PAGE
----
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Geneva ? Interest in rapid diagnostics for methicillin-resistant Staphylococcus aureus (MRSA) is driven by the troubling increase in incidence and a growing understanding that hospital-acquired and community-acquired strains can have different patterns of resistance and susceptibility to drugs.
The Geneva University Hospitals, Switzerland, used nasal swabs and an experimental polymerase chain reactions (PCR) assay to screen all medical and surgical ICU patients for MRSA upon entry as a tool to more effectively guide a program of identification, quarantine and decontamination, and to reduce initial transmission of MRSA.
The leader of the program, Stephan Harbarth, M.D., tells Dermatology Times the hospitals were able to reduce the median time from ICU admission to notification of tests result from 87 hours to 21 hours in the surgical ICU and from 106 to 23 hours in the medical ICU. More importantly, they identified 71 carriers of MRSA, 55 of whom had previously not been identified as being at risk for being carriers of the infection and were identified only because of the screening program.
Status of U.S. testing
Two years ago, the Food and Drug Administration (FDA) approved the first and, so far, only commercially available PCR assay for diagnosing MRSA in the United States. It can yield results in as little time as one hour, compared to the two to four days required for standard cultures.
David H. Persing, M.D., Ph.D., is executive vice president and chief medical and technology officer for Cepheid, the company that manufactures the diagnostic equipment. He says the existing technology has its limitations. It is approved for nasal swabs - being nasal colony-positive for MRSA does not necessarily mean that the soft tissue wound also is MRSA positive - but, more importantly, blood or abscess samples can throw off the results.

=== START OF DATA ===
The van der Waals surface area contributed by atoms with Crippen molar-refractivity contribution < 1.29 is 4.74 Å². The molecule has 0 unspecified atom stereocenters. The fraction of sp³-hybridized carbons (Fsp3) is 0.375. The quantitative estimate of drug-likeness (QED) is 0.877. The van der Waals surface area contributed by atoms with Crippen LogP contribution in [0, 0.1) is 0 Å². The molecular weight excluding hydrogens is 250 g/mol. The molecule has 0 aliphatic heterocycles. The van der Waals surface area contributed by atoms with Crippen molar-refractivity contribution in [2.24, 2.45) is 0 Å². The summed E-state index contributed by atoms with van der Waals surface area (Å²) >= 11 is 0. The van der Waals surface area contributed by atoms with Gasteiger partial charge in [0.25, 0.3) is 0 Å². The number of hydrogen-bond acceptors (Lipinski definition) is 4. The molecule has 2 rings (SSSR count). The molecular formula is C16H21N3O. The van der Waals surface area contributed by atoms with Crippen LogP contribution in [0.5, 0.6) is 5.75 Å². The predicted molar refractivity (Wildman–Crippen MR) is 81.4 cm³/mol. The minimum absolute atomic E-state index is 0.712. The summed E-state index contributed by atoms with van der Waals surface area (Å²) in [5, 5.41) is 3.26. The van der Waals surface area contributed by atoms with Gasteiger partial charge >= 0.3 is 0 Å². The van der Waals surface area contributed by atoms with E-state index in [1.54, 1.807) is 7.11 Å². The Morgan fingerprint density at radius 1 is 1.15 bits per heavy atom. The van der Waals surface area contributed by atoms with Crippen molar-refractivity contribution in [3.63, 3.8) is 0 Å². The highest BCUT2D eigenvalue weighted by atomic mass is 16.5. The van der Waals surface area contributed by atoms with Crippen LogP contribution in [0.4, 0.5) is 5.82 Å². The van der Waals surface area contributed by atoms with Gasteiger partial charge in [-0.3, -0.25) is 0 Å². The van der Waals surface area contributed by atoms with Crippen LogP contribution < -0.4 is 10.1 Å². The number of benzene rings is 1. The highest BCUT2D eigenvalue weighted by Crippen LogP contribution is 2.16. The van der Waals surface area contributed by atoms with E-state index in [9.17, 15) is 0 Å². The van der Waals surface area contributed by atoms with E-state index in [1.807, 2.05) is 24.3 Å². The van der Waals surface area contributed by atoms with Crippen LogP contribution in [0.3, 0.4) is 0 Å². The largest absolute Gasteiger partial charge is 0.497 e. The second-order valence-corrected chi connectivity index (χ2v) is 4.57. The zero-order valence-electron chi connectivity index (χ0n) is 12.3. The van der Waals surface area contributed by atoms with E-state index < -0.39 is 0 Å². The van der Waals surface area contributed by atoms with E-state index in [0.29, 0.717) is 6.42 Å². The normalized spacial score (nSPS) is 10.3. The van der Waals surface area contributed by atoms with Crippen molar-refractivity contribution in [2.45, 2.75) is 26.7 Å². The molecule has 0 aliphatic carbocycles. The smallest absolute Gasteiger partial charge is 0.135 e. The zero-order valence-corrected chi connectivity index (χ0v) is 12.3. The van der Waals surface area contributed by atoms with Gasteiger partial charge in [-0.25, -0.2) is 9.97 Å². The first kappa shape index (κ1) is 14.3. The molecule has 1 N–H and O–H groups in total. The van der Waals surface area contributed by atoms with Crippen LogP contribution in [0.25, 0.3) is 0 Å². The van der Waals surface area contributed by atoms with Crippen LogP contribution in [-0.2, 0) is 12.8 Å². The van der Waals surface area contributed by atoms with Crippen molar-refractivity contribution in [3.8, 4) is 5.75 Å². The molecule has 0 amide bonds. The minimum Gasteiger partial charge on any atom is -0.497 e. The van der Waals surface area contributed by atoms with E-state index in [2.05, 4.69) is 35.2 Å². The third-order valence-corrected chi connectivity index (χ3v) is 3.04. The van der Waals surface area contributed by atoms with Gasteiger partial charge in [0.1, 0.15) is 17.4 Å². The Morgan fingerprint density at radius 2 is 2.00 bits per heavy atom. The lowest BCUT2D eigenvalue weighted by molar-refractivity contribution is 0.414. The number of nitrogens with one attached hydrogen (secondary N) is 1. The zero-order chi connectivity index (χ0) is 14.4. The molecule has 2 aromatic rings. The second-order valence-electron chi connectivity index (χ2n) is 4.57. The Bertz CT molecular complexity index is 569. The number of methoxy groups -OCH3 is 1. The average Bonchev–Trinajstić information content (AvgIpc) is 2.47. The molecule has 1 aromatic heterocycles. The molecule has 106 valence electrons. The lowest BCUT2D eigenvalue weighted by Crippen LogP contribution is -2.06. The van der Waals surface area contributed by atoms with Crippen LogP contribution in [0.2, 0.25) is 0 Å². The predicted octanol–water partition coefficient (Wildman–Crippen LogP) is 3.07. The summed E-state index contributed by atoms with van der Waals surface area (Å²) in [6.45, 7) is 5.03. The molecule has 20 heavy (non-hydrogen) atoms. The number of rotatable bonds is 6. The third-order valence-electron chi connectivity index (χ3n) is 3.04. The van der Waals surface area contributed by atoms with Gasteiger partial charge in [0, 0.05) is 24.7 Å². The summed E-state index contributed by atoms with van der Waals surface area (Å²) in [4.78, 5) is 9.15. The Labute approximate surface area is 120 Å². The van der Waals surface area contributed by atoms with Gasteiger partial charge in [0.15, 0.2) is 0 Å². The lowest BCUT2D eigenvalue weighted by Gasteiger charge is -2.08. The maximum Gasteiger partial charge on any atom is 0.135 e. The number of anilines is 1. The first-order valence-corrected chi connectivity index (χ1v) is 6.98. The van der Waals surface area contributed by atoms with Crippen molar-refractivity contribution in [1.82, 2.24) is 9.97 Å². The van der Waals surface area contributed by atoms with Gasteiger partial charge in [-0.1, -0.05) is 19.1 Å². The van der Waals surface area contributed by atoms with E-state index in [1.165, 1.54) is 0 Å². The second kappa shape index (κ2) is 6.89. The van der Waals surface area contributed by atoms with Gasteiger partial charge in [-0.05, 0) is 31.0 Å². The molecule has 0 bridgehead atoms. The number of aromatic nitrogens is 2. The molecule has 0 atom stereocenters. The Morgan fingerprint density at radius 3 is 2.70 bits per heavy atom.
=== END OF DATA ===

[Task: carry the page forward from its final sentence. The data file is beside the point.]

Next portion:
The test is being used by a growing number of hospitals for internal investigations of MRSA outbreaks and by "a small number of hospitals that are in border-patrol mode" in an effort to maintain existing low levels of MRSA infection at their facilities.
Dr. Persing also notes an interesting development: Some hospitals are starting to market themselves as "clean." It is an outgrowth of the CMS Hospital Quality Initiative that requires hospitals to report their rates of complications for various procedures. Dr. Persing believes that control of infection will become an increasingly important factor as hospitals try to differentiate themselves to potential customers.
What Dr. Persing is really excited about is the next-generation diagnostics that have "a lot more PCR horsepower." The assay identifies the presence of staph; the highly mobile SSCmec gene element that confers drug resistance; orfX, which is the integration point for that gene; and whether the sample contains mixtures of staph that are sensitive and not sensitive to specific drugs. It correctly differentiates MRSA from strains that have lost their resistance. More importantly, it works equally well with nasal, blood and abscess samples.
Dr. Persing says a number of factors contribute to achieving that speed and accuracy. The GeneXpert (Cepheid) system is completely self-contained and automatic, so there is no operator lag time between steps. It runs at high temperatures to facilitate the PCR reactions, and because each test is run individually, there is no waiting to accrue a number of samples to run in a batch.